We have reached the point where for many people the NHS cannot attend to their teeth, and some NHS Trusts are now saying that they will not replace people’s hip and knee joints unless they are in unbearable agony, so private clinics will no doubt spring up to satisfy that need. That numerous medical professionals and nurses are tied up doing unnecessary cosmetic procedures is another cause for concern.
3. Evidence - keep track of any evidence which could be relevant to your case. Keep detailed records of your appointments with your GP, together with records of any telephone consultations and referral appointments. Your solicitor will arrange to obtain and copy of your medical notes and x-rays. You will have to pass this information on to your lawyer and it will be a lot easier if you have it at hand. Keep any prescriptions, receipts from further treatments, notes of further treatment and a diary detailing the progression of your health issues. For example, if you fell ill with appendicitis and your GP failed to diagnose it, you should keep a note of the progression of your condition, if you are well enough to do so. All of this is not vital, but very helpful.  

Plaintiffs' lawyers say that the Texas law prevents patients from getting compensation or damages even in cases where the patient clearly deserves it. In particular, the “willful and wanton” negligence standard for emergency care, which requires that the harm to the patient be intentional, makes it impossible to win a case where the harm is clearly negligent but not willful.[48]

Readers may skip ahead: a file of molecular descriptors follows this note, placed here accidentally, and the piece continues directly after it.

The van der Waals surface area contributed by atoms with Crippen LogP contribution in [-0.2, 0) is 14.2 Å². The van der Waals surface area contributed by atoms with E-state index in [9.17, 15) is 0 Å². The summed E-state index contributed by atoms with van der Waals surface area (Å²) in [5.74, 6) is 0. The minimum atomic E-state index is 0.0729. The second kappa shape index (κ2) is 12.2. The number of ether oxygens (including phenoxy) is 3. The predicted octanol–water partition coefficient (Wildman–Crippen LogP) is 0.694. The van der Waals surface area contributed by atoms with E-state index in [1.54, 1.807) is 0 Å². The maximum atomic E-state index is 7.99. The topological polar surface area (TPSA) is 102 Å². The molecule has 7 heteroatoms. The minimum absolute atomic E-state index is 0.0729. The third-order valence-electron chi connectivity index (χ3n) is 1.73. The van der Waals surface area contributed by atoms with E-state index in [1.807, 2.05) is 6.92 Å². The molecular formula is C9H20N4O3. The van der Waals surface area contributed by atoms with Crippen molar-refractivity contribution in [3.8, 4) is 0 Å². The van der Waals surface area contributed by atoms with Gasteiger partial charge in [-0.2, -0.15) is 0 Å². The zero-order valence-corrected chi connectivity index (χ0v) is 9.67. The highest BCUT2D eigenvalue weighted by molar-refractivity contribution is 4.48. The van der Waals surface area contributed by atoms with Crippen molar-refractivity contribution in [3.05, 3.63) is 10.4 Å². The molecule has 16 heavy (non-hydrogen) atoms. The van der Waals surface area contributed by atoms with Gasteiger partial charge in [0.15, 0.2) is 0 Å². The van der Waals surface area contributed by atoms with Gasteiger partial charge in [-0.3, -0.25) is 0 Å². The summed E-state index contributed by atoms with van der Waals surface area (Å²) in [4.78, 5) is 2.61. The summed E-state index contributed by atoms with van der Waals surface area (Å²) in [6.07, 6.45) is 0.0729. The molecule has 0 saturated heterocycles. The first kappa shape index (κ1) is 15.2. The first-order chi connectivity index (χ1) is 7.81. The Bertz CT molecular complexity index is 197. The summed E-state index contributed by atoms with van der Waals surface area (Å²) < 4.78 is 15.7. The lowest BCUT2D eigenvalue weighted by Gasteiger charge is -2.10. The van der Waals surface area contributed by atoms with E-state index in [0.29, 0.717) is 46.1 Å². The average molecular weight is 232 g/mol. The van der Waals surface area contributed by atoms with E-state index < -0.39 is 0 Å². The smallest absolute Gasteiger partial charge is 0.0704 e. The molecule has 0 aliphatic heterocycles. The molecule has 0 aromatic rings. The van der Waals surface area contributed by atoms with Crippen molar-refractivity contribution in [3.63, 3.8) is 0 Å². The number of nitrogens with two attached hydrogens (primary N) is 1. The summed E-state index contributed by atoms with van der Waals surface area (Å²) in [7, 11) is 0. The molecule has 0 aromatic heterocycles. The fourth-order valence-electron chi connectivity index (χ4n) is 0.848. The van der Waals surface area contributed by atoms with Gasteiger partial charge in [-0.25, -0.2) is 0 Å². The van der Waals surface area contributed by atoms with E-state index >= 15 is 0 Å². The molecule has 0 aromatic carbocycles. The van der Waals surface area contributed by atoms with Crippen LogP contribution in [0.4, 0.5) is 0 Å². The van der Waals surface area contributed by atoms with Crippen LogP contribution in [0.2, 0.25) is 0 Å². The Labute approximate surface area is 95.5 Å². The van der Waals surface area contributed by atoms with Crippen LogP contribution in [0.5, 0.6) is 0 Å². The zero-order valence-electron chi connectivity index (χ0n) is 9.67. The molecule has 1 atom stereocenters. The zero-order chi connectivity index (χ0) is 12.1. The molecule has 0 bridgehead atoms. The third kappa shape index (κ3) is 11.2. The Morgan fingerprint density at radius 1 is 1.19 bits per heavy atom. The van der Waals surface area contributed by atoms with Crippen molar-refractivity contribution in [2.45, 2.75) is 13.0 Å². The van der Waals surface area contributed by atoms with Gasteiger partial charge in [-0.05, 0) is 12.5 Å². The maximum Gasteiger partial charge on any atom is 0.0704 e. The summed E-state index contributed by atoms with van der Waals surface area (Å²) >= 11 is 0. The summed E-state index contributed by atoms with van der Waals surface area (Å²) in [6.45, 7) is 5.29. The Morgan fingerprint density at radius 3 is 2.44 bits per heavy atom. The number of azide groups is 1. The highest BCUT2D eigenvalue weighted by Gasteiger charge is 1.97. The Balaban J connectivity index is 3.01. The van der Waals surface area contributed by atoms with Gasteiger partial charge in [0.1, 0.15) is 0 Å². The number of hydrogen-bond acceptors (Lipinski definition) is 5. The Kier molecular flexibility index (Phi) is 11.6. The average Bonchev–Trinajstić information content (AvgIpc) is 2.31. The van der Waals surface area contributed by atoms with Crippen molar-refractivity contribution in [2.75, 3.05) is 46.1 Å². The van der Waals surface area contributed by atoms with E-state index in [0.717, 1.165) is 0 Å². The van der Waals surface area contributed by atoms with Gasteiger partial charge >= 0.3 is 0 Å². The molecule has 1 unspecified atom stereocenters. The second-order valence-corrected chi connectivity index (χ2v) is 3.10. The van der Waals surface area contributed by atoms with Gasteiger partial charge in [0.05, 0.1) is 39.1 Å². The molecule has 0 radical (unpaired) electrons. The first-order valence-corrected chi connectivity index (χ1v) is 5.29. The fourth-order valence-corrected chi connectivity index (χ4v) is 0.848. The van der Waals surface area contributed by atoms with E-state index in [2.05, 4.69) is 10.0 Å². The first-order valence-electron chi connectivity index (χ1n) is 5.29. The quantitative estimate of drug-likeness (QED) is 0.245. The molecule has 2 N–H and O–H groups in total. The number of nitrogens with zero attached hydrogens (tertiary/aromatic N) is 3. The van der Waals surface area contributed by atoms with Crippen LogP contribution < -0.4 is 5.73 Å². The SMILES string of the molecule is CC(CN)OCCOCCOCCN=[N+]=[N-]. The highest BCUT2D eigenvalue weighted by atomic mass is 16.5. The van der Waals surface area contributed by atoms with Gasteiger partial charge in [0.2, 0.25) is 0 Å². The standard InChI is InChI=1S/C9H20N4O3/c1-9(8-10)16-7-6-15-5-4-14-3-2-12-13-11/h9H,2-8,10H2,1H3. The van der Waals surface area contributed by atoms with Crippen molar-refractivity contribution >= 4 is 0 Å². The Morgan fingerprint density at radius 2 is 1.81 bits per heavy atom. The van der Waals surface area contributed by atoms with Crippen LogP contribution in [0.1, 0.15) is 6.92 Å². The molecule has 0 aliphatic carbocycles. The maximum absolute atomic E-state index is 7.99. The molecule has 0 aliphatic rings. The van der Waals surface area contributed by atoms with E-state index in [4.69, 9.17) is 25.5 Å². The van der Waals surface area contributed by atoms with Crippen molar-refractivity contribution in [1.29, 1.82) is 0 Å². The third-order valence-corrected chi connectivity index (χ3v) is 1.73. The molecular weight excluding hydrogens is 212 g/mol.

Many medical procedures are inherently risky and even under the most expert care can have bad outcomes. In these cases, doctors are obliged to explain the possible risks of a procedure to you before the procedure, and you must give your informed consent. Doctors need to have efficient and accurate record-keeping processes in order to defend themselves from malpractice litigation. Absent or poor record keeping is classified as professional negligence.
In the wake of a medical malpractice accident, you should hire a personal injury attorney so he/she can determine if somebody negligently provided medical care to you and who can determine what injuries were caused as a result. If a personal injury attorney determines that medical malpractice did occur, a lawsuit can be filed. One of the most important things that you can do is to take pictures of any things that don't look right- such as cuts or abrasions. You can also gather all hospital records, request more medical documentation from a hospital and research a doctor's medical track record. Keep a journal to record the medical malpractice incident, your injuries and follow-up care.
While an investigation against your doctor could lead to the revocation of his license, such action is rare. Only in the most extreme cases, where the Board feels that your doctor is a threat to the well-being of his patients, will his or her license be revoked. The Board could decide to take lesser action such as limiting his license, issuing a censure and reprimand, or require him or her to attend training.